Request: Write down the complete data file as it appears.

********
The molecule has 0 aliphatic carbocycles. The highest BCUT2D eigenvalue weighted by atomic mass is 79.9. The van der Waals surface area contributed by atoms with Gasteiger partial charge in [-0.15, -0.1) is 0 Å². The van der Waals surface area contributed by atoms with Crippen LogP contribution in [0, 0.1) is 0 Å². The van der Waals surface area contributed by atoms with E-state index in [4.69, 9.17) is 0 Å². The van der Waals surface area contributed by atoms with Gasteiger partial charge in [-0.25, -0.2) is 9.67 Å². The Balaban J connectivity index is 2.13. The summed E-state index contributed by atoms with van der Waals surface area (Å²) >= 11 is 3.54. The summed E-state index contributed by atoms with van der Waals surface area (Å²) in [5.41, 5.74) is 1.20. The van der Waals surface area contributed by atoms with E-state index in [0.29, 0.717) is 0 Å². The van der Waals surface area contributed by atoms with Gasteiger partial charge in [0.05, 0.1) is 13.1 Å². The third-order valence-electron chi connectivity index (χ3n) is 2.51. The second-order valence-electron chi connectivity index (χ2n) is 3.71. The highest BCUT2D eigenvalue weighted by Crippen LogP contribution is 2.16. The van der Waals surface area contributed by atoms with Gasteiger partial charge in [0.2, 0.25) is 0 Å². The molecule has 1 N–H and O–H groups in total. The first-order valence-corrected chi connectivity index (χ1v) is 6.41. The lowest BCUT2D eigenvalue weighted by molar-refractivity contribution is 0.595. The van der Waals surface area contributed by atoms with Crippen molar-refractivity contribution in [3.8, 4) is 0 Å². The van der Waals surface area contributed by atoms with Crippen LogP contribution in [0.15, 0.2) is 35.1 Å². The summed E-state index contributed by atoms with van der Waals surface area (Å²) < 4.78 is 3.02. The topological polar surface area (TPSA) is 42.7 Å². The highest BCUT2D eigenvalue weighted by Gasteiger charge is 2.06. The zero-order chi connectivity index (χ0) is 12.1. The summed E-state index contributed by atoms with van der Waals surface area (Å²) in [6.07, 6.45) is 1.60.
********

The molecule has 0 aliphatic carbocycles. The highest BCUT2D eigenvalue weighted by atomic mass is 79.9. The van der Waals surface area contributed by atoms with Gasteiger partial charge in [-0.15, -0.1) is 0 Å². The van der Waals surface area contributed by atoms with Crippen LogP contribution in [0, 0.1) is 0 Å². The van der Waals surface area contributed by atoms with E-state index in [4.69, 9.17) is 0 Å². The van der Waals surface area contributed by atoms with Gasteiger partial charge in [-0.25, -0.2) is 9.67 Å². The Balaban J connectivity index is 2.13. The summed E-state index contributed by atoms with van der Waals surface area (Å²) >= 11 is 3.54. The summed E-state index contributed by atoms with van der Waals surface area (Å²) in [5.41, 5.74) is 1.20. The van der Waals surface area contributed by atoms with E-state index in [0.29, 0.717) is 0 Å². The van der Waals surface area contributed by atoms with Gasteiger partial charge in [0.05, 0.1) is 13.1 Å². The third-order valence-electron chi connectivity index (χ3n) is 2.51. The second-order valence-electron chi connectivity index (χ2n) is 3.71. The highest BCUT2D eigenvalue weighted by Crippen LogP contribution is 2.16. The van der Waals surface area contributed by atoms with Gasteiger partial charge in [0.2, 0.25) is 0 Å². The molecule has 1 N–H and O–H groups in total. The first-order valence-corrected chi connectivity index (χ1v) is 6.41. The lowest BCUT2D eigenvalue weighted by molar-refractivity contribution is 0.595. The van der Waals surface area contributed by atoms with Crippen molar-refractivity contribution in [3.8, 4) is 0 Å². The van der Waals surface area contributed by atoms with Crippen LogP contribution in [0.15, 0.2) is 35.1 Å². The summed E-state index contributed by atoms with van der Waals surface area (Å²) < 4.78 is 3.02. The topological polar surface area (TPSA) is 42.7 Å². The highest BCUT2D eigenvalue weighted by Gasteiger charge is 2.06. The zero-order chi connectivity index (χ0) is 12.1. The summed E-state index contributed by atoms with van der Waals surface area (Å²) in [6.07, 6.45) is 1.60.